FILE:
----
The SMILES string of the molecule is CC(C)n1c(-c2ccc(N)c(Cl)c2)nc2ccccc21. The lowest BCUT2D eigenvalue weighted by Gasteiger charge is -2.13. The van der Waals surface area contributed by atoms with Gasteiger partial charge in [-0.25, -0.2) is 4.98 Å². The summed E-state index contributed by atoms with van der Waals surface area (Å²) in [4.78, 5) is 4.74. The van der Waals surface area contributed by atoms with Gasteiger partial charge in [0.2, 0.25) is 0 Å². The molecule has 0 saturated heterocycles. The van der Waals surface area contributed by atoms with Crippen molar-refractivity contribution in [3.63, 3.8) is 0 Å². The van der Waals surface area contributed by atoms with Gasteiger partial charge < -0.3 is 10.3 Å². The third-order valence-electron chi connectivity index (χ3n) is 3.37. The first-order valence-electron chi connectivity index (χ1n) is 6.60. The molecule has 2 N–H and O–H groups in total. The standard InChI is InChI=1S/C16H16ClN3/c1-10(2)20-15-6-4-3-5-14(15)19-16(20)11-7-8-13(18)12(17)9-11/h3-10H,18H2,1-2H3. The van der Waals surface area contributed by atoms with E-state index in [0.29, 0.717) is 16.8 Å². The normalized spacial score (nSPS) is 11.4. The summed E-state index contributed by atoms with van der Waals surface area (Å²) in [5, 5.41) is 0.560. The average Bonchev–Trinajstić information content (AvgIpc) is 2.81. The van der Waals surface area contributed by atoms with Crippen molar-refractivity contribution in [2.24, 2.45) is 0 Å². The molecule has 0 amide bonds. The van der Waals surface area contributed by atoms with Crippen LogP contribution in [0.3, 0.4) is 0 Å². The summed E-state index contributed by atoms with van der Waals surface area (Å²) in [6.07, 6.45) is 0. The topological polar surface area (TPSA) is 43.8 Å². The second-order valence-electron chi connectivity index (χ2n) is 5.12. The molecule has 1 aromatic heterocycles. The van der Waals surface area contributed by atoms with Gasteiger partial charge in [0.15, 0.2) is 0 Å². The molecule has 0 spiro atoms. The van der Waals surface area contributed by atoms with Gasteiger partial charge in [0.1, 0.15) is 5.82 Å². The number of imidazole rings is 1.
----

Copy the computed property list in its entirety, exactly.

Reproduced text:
The SMILES string of the molecule is CC(C)n1c(-c2ccc(N)c(Cl)c2)nc2ccccc21. The lowest BCUT2D eigenvalue weighted by Gasteiger charge is -2.13. The van der Waals surface area contributed by atoms with Gasteiger partial charge in [-0.25, -0.2) is 4.98 Å². The summed E-state index contributed by atoms with van der Waals surface area (Å²) in [4.78, 5) is 4.74. The van der Waals surface area contributed by atoms with Gasteiger partial charge in [0.2, 0.25) is 0 Å². The molecule has 0 saturated heterocycles. The van der Waals surface area contributed by atoms with Crippen molar-refractivity contribution in [3.63, 3.8) is 0 Å². The van der Waals surface area contributed by atoms with Gasteiger partial charge < -0.3 is 10.3 Å². The third-order valence-electron chi connectivity index (χ3n) is 3.37. The first-order valence-electron chi connectivity index (χ1n) is 6.60. The molecule has 2 N–H and O–H groups in total. The standard InChI is InChI=1S/C16H16ClN3/c1-10(2)20-15-6-4-3-5-14(15)19-16(20)11-7-8-13(18)12(17)9-11/h3-10H,18H2,1-2H3. The van der Waals surface area contributed by atoms with E-state index in [0.29, 0.717) is 16.8 Å². The normalized spacial score (nSPS) is 11.4. The summed E-state index contributed by atoms with van der Waals surface area (Å²) in [5, 5.41) is 0.560. The average Bonchev–Trinajstić information content (AvgIpc) is 2.81. The van der Waals surface area contributed by atoms with Crippen molar-refractivity contribution in [2.24, 2.45) is 0 Å². The molecule has 0 amide bonds. The van der Waals surface area contributed by atoms with Crippen LogP contribution in [0.3, 0.4) is 0 Å². The summed E-state index contributed by atoms with van der Waals surface area (Å²) in [6.07, 6.45) is 0. The topological polar surface area (TPSA) is 43.8 Å². The second-order valence-electron chi connectivity index (χ2n) is 5.12. The molecule has 1 aromatic heterocycles. The van der Waals surface area contributed by atoms with Gasteiger partial charge in [0.15, 0.2) is 0 Å². The molecule has 0 spiro atoms. The van der Waals surface area contributed by atoms with Gasteiger partial charge in [0.1, 0.15) is 5.82 Å². The number of imidazole rings is 1.